Critique: Pattonville’s One-Act Plays Provide Entertainment and Amusement

Taylor Holmstrom

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On Monday, April 22, and Tuesday, April 23, 2013, Pattoville High School held its annual one-act plays directed and performed by Pattonville students. Three different one-act plays were performed, consisting of “Cupid and Pysche” (directed by Aaron Landgraff), “This is Just to Say” (directed by Cassie Chandler), and The _urloined Letter (directed by Nick Huber). All in all, the three plays, performed in that order, offer a great balance of drama, humor, entertainment, believable actors, and even occasional pop culture references.

The first of the three plays, Cupid and Pysche, tells the story of a girl named Izzy, who finds herself in a jam as she decides to attend Homecoming with her friend Aaron, who she only knows online. Trouble begins to stir when Izzy’s two sisters fear that Aaron may in fact be some kind of online “predator”, since Izzy knows next to nothing about him. Izzy’s sisters and their boyfriends end up jumping Aaron when he arrives at Homecoming, although it isn’t long before Izzy finds out she had it wrong about Aaron the whole time, and the two enjoy a happy ending.

The play cleverly references the story of Greek Mythology, “Cupid and Psyche”, the story of three daughters, two of them married, but Psyche, the youngest and most beautiful, has yet to find love. Izzy’s struggles are believable as she questions if she can truly trust Aaron, providing a sense of realism to the story, not to mention Izzy’s two sisters both have great personalities, at first acting snobby and teasing Izzy, but then giving her advice and trying to help her, even if ambushing Aaron wasn’t really helping. Overall, “Cupid and Psyche” provides and entertaining love story, and serves as a great kickoff to the threesome of one-act plays.

“This is Just to Say” takes a different turn, focusing on a class of students that have been assigned to write apology poems, each student saying I’m sorry to someone or something in many different ways. The perspective hear shifts constantly, as each student applies the apology poem to their struggles in life, such as one girl having constant arguments with her seemingly unruly father, one quiet classmate from another country who endures teasing and proceeds to kidnap the class’ pet lizard, and a boy who finds himself forced to put down his beloved dog; even the teacher finds herself reflecting on her attitude towards her students.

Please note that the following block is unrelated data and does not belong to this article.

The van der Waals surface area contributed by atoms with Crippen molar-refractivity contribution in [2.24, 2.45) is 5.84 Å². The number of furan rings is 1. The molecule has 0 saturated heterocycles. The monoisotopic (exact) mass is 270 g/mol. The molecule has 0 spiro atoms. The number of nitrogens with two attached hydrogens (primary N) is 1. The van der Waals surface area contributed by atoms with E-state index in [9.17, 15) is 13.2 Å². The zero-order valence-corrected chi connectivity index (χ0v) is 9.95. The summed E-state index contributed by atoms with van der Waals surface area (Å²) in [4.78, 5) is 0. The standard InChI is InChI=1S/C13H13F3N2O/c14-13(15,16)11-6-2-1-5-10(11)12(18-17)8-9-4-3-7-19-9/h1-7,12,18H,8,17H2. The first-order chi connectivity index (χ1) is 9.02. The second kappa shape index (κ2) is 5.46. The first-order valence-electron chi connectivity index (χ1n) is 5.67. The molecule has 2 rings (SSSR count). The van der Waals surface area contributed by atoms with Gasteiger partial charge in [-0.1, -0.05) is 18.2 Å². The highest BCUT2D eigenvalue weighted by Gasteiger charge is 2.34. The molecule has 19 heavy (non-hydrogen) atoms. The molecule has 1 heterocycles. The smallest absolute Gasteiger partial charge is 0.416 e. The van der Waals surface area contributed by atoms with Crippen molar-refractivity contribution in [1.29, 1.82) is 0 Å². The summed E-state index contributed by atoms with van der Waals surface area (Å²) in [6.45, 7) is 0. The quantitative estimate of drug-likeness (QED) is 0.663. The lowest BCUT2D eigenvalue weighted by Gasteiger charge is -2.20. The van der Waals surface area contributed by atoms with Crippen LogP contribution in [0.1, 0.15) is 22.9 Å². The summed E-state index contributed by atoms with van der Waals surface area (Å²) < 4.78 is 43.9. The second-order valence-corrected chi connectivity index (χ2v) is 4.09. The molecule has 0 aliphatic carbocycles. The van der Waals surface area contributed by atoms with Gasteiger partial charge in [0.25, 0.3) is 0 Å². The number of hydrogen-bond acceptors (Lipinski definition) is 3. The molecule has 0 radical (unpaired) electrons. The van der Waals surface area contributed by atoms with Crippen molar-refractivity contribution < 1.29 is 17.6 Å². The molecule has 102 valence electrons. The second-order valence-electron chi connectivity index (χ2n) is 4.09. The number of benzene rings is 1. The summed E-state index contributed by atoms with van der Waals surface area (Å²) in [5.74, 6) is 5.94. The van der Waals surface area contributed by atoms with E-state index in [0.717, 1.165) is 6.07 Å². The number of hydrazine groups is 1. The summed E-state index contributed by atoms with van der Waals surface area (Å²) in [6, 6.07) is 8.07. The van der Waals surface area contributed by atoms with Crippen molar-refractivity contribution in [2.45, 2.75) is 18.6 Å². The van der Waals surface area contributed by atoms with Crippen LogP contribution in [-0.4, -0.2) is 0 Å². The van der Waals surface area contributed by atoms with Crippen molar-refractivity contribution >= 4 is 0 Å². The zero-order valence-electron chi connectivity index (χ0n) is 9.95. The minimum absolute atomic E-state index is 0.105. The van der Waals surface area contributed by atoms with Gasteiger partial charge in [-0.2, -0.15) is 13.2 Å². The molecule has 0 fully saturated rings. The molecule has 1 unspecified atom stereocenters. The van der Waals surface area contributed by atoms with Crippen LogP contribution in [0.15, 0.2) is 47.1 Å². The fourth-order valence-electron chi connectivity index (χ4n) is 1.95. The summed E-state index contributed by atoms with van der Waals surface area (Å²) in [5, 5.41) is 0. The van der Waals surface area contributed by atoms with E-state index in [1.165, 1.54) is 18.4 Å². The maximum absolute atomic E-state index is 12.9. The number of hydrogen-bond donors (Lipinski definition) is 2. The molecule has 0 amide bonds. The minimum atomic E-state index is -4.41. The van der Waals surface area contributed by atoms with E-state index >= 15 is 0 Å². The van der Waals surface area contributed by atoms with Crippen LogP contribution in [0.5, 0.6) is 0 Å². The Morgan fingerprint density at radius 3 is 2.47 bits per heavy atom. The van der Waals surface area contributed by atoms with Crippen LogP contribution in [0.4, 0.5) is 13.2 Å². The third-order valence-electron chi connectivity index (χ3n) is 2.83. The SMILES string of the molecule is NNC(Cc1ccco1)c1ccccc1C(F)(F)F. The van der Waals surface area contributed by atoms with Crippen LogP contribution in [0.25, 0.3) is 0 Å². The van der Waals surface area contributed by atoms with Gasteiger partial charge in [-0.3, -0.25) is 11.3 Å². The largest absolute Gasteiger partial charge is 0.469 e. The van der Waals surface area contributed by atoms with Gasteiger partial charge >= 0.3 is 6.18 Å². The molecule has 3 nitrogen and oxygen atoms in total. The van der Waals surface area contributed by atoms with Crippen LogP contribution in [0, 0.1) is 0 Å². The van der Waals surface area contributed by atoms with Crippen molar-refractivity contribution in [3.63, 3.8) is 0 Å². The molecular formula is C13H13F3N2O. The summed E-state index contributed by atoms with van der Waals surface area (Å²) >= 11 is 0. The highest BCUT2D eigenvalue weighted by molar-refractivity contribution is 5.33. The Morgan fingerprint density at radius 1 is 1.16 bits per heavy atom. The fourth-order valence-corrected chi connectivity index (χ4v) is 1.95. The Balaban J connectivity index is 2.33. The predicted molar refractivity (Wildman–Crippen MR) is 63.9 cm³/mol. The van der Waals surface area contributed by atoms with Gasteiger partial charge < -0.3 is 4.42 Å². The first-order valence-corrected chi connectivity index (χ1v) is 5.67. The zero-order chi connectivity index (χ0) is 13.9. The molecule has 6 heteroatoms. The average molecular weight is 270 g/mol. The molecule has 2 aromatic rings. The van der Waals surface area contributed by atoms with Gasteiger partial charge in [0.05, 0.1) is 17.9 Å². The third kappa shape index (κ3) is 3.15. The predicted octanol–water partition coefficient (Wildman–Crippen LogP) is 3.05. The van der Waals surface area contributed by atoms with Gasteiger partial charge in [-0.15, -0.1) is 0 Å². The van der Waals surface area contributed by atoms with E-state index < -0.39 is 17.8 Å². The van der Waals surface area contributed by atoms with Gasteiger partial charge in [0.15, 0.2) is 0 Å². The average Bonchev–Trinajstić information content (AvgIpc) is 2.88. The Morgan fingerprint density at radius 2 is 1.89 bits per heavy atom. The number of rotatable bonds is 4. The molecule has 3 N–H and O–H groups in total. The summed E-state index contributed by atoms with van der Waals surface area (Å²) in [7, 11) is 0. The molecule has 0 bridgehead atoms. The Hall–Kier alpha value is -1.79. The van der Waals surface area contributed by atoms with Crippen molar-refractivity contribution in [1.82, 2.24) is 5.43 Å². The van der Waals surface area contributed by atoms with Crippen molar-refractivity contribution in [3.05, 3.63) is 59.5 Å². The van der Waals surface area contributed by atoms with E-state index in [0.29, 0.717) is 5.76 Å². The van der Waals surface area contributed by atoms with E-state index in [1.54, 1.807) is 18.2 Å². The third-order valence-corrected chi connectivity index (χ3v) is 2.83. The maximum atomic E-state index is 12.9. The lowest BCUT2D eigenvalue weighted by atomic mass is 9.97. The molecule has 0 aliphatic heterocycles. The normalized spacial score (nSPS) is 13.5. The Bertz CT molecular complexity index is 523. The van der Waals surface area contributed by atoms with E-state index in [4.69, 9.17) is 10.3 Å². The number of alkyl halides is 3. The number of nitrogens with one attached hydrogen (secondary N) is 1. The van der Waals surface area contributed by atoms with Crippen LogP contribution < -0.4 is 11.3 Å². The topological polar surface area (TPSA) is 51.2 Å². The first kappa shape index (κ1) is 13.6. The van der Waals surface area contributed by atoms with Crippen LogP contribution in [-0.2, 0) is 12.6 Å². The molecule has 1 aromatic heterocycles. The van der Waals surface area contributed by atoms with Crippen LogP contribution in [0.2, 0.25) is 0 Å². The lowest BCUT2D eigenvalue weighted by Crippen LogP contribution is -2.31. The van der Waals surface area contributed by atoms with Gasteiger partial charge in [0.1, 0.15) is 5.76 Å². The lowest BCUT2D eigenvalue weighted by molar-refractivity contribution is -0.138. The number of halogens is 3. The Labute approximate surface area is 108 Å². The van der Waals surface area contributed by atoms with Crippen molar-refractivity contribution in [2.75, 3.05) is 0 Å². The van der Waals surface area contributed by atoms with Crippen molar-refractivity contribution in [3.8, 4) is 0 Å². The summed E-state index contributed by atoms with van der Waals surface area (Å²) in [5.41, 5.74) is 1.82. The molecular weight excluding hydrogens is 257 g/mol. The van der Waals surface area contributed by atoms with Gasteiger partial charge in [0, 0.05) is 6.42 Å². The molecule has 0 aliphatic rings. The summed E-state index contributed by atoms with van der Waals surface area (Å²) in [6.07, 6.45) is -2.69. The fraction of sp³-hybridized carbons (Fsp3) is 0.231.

The point-of-view frequently changes, with the story sometimes flashing back a few years in the past, but the main plot always stays the same: the characters reflecting on their past, their mistakes and what has happened to them, and ultimately all the characters reveal their apology poems to various people in their lives. “This is Just to Say” provides very believable characters who all manage to grow as they come up with their apology poems, as well as situations and dilemmas that are equally believable, resulting in a play where the viewer can literally picture themselves sitting in the classroom, feeling the emotions of the students; a symbol of exquisite acting.

And “the _urloined Letter”, the last of the three plays, finishes off the trio with a plethora of humorous moments and some references to pop culture. A detective finds himself with an interesting case on his hands as a young trouble maker (a singer who is losing her voice and literally lives up to her name) tells him that she has lost the ability to say the letter “p.” The detective sets out to find the trouble maker’s “p’s”, encountering a questionable dentist, his no-nonsense assistant, and a woman with an enormous toothache who reveals an interesting secret about the young trouble maker the detective is helping. Overall, the humorous moments keep the viewer entertained, including scenes where the detective looks out to the audience to self-monologue, with the other characters wondering just who he is talking to. In addition, the solving of the mystery is quite clever, as the detective exposes Trouble Maker of faking having her “p’s” stolen; since Trouble Maker was losing her voice, she planned to fake losing her “p’s’” to claim an insurance settlement, though she ends up behind bars, but no before robbing the detective of his own “p’s”.

The three one-act plays blend well together, starting off with a memorable love story, then switching an emotion-filled, more serious story of believable characters with understandable struggles, and finally finishing off with a touch of humor and amusement. Overall, the students did an impressive job of putting together a memorable trifecta of plays that kept the audience interested and attentive from start to finish; more than worthy of two thumbs up.